There is definitely no lack of competition in the email marketing software space. The list of competitors includes names like Aweber, GetResponse, MailChimp, and many more. However, as I described before, wherever there is a lot of competition, there is also a lot of opportunity. To be successful, all one needs to do is create a product that is better than the incumbents for a well selected target market.

Notice that I said ‘well selected target market’. That is key. To attempt to go head-to-head with industry giants is generally a foolish move because there is simply no way to out-spend them.

However, when you are a scrappy start up that can make decisions and iterate quickly, there is also a substantial opportunity to pursue a niche market by creating a product, that for one reason or another, is better that what is currently available.

In fact, I’d go so far as to say that even if your product is only “just as good”, but your marketing message is better (for that niche), then you the odds that you will succeed are stacked in your favor.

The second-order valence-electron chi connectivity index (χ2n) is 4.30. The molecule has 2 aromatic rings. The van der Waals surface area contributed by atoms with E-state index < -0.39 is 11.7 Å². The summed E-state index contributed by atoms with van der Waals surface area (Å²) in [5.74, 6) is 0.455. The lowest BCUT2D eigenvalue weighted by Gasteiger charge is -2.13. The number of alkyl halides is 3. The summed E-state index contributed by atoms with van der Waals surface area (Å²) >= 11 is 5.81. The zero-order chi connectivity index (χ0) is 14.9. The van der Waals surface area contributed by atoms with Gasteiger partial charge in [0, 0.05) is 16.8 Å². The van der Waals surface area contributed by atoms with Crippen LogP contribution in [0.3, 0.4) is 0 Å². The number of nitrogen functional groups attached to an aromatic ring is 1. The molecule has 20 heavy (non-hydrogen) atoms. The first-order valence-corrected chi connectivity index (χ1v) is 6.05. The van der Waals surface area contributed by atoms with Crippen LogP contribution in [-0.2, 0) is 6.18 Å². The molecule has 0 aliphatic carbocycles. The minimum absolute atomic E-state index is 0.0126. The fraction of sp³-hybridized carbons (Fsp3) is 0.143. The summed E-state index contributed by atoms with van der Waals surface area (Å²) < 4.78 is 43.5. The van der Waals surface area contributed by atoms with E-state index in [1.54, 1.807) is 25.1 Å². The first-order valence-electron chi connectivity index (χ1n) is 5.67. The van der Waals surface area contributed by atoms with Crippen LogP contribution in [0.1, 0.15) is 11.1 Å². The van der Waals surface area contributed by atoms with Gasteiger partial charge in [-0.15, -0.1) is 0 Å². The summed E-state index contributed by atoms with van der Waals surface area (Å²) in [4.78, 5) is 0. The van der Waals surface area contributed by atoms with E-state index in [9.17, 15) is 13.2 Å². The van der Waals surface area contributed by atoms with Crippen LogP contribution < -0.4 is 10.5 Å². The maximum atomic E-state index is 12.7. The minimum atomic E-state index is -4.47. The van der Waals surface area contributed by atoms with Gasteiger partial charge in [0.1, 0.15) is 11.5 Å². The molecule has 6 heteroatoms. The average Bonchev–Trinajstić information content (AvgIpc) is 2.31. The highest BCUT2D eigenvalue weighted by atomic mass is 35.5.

Our Target Market

In our case, the niche that we are going to initially pursue is marketing agencies and consultants. The reason for this is pretty simple. Both Nathan and I have a fairly large following of these folks and we feel that we will be able to use this following to help us achieve our initial goal of $30,000/month in revenue.

Based upon the success of my MobiLead Magnet, I also know that consultants need a lot of help creating landing pages that will help them to attract more clients. To help them do this, one of the things we plan to add to ConvertKit is an updated version of the landing pages the MobiLead Magnet was designed to create.

While $30,000 a month might sound like a lot, in the grand scheme of things, a company that earns $360,000 a year is a very small company and we both believe that growing ConvertKit to this size is something we can achieve.

To help us get there, we intend to add features to ConvertKit that will make it a very compelling tool for our target customer and then use our marketing chops to attract enough customers to reach this first goal. Once we get to $30,000/month, we’ll have a very nice “lifestyle business” on our hands and will then need to make more decisions about our goals for the future, one of which will likely include our exit strategy.

Our Exit Strategy Options